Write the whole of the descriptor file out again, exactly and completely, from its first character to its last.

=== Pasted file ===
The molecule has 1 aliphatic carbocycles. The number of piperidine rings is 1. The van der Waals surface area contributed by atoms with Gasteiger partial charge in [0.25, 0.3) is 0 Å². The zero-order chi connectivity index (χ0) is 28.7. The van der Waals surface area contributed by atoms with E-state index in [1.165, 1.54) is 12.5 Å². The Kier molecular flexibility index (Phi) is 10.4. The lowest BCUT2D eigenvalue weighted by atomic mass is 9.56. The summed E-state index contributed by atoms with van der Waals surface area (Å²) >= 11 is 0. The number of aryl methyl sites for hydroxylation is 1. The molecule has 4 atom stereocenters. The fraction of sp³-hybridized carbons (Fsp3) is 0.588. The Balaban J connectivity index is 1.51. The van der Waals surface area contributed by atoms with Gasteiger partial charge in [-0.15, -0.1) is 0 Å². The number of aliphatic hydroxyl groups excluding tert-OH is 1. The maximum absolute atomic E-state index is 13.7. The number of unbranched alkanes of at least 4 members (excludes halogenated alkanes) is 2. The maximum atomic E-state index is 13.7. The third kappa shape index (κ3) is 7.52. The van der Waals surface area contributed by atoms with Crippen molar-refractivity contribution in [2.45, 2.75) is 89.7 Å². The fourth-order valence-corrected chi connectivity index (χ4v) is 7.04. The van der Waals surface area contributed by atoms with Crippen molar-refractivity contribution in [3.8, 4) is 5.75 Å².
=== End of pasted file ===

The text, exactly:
The molecule has 1 aliphatic carbocycles. The number of piperidine rings is 1. The van der Waals surface area contributed by atoms with Gasteiger partial charge in [0.25, 0.3) is 0 Å². The zero-order chi connectivity index (χ0) is 28.7. The van der Waals surface area contributed by atoms with E-state index in [1.165, 1.54) is 12.5 Å². The Kier molecular flexibility index (Phi) is 10.4. The lowest BCUT2D eigenvalue weighted by atomic mass is 9.56. The summed E-state index contributed by atoms with van der Waals surface area (Å²) >= 11 is 0. The number of aryl methyl sites for hydroxylation is 1. The molecule has 4 atom stereocenters. The fraction of sp³-hybridized carbons (Fsp3) is 0.588. The Balaban J connectivity index is 1.51. The van der Waals surface area contributed by atoms with Gasteiger partial charge in [-0.15, -0.1) is 0 Å². The number of aliphatic hydroxyl groups excluding tert-OH is 1. The maximum absolute atomic E-state index is 13.7. The number of unbranched alkanes of at least 4 members (excludes halogenated alkanes) is 2. The maximum atomic E-state index is 13.7. The third kappa shape index (κ3) is 7.52. The van der Waals surface area contributed by atoms with Crippen molar-refractivity contribution in [2.45, 2.75) is 89.7 Å². The fourth-order valence-corrected chi connectivity index (χ4v) is 7.04. The van der Waals surface area contributed by atoms with Crippen molar-refractivity contribution in [3.8, 4) is 5.75 Å².